The episode received mostly positive reviews. Robert Bianco of USA Today praised Bryan Cranston's performance calling it "riveting and remarkable".[13] Jonathan Storm of Philadelphia Inquirer praised the show calling it "unpredictable and stimulating".[14] Barry Garron of The Hollywood Reporter called the show "suspenseful and surprising".[15] Donna Bowman of The A.V. Club wrote a positive review, citing Cranston's "mesmerizing", "nihilistic" and "hulking yet impotent" performance and Gilligan's "keenly observed screenplay."[16]

Bryan Cranston won the Primetime Emmy Award for Outstanding Lead Actor in a Drama Series for this episode at the 60th Primetime Emmy Awards. Vince Gilligan was nominated for Outstanding Directing for a Drama Series[17] and won the Writers Guild of America Award for Television: Episodic Drama. Lynne Willingham won Outstanding Single-Camera Picture Editing for a Drama Series and John Toll was nominated for Outstanding Cinematography for a One Hour Series.

In 2013, Vince Gilligan recalled the viewership for the episode being below a million viewers. "We went up against some big football game, and we got crushed", Gilligan was quoted as saying during an episode of The Colbert Report.[18]

In 2019, The Ringer ranked "Pilot" 6th out of all 62 Breaking Bad episodes, the highest rated first season episode.[19]


  1. ^ Klosterman, Chuck (July 12, 2011). "Bad Decisions". Grantland. Retrieved July 17, 2011.
  2. ^ Goodman, Tim (July 13, 2011). "'Breaking Bad': Dark Side of the Dream". The Hollywood Reporter. Retrieved July 17, 2011.
  3. ^ Bowles, Scott (July 13, 2011). "'Breaking Bad' shows man at his worst in Season 4". USA Today. Archived from the original on July 27, 2011. Retrieved July 26, 2011.
  4. ^ Ginsberg, Merle (July 16, 2011). "'Breaking Bad' Star Bryan Cranston on Walter White: 'He's Well on His Way to Badass' (Q&A)". The Hollywood Reporter. Archived from the original on July 27, 2011. Retrieved July 26, 2011.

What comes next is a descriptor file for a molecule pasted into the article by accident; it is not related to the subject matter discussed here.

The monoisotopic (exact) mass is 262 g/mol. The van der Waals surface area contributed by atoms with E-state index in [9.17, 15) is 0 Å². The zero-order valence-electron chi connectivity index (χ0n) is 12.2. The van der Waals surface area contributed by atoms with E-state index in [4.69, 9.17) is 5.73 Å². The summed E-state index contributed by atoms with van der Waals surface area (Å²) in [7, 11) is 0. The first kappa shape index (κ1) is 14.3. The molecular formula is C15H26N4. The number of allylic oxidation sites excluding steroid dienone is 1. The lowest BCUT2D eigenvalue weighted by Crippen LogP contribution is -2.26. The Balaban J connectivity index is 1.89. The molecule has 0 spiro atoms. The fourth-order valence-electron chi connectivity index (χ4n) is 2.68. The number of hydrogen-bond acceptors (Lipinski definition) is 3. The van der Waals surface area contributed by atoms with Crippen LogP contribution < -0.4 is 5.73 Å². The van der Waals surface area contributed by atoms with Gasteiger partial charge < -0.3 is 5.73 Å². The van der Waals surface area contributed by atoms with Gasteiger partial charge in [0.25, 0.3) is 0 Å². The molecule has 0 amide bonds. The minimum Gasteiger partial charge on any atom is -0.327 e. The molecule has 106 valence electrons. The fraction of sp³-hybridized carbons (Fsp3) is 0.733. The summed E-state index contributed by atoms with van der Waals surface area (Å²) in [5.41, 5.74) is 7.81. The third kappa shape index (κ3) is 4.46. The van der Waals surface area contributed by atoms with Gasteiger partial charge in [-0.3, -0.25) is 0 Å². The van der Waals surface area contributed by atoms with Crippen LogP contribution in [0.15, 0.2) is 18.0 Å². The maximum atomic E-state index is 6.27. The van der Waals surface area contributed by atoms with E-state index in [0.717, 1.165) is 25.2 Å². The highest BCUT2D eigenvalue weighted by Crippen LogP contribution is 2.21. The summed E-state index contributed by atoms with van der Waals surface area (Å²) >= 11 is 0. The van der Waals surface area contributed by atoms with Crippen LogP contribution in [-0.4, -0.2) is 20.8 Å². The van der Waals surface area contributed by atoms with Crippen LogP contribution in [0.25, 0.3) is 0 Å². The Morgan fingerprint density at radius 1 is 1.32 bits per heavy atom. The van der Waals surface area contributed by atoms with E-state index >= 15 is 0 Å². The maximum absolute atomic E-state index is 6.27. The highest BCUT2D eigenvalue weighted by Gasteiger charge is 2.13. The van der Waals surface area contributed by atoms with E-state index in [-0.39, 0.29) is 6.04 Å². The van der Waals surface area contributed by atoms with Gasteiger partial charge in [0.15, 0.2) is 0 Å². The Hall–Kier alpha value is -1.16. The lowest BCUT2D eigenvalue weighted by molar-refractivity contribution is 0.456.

5. ^ Callaghan, Dylan (2012). Script Tease: Today's Hottest Screenwriters Bare All. Adams Media. pp. 83–4. ISBN 1-4405-4176-0.
  6. ^ Brown, Lane (May 12, 2013). "In Conversation: Vince Gilligan on the End of Breaking Bad". Vulture. Retrieved June 10, 2013.
  7. ^ "Series 'Breaking Bad' to Begin Production at Albuquerque Studios". Albuquerque Studios. August 23, 2007. Archived from the original on October 14, 2007. Retrieved August 23, 2007.
  8. ^ Segal, David (July 6, 2011). "The Dark Art of 'Breaking Bad'". The New York Times. Archived from the original on July 25, 2011. Retrieved July 25, 2011.
  9. ^ Sepinwall, Alan (March 6, 2009). "Sepinwall on TV: Bryan Cranston talks 'Breaking Bad' season two". The Star-Ledger. Archived from the original on July 25, 2011. Retrieved July 25, 2011.
  10. ^ Weingus, Leigh (July 16, 2012). "'Breaking Bad': John Cusack, Matthew Broderick Turned Down Walter White Role". Huffington Post.
  11. ^ Rosenblum, Emma (March 13, 2009). "Bleak House". New York. Archived from the original on July 25, 2011. Retrieved July 25, 2011.
  12. ^ "Breaking Bad – Yeah Bitch (Dead Freight Alternate Ending)". YouTube. 2012-08-13. Retrieved 2014-01-27.
  13. ^ Bianco, Robert (January 17, 2008). "'Breaking' is far from bad; it's fantastic". USA Today. Gannett Company. Retrieved April 23, 2013.
  14. ^ Storm, Jonathan (January 20, 2008). "Jonathan Storm: Entertaining drama of crystal-meth maker". The Philadelphia Inquirer. Philadelphia Media Network. Archived from the original on January 24, 2008. Retrieved April 23, 2013.
  15. ^ Garron, Barry (January 16, 2008). "Breaking Bad". The Hollywood Reporter. Prometheus Global Media. Retrieved April 23, 2013. (subscription required)
  16. ^ Bowman, Donna (January 22, 2008). ""Pilot" Breaking Bad". The A.V. Club. Retrieved September 27, 2013.
  17. ^ Academy of Television Arts & Sciences, (July 17, 2008) "Complete 2008 Nominations List". Retrieved on July 20, 2011.
  18. ^ "January 23, 2014 – Patricia Churchland | The Colbert Report – Full Episode Video | Comedy Central". Colbertnation.com. Retrieved 2014-01-27.
  19. ^ Alison Herman (September 30, 2019). "The Ringer's Definitive 'Breaking Bad' Episodes Ranking". The Ringer.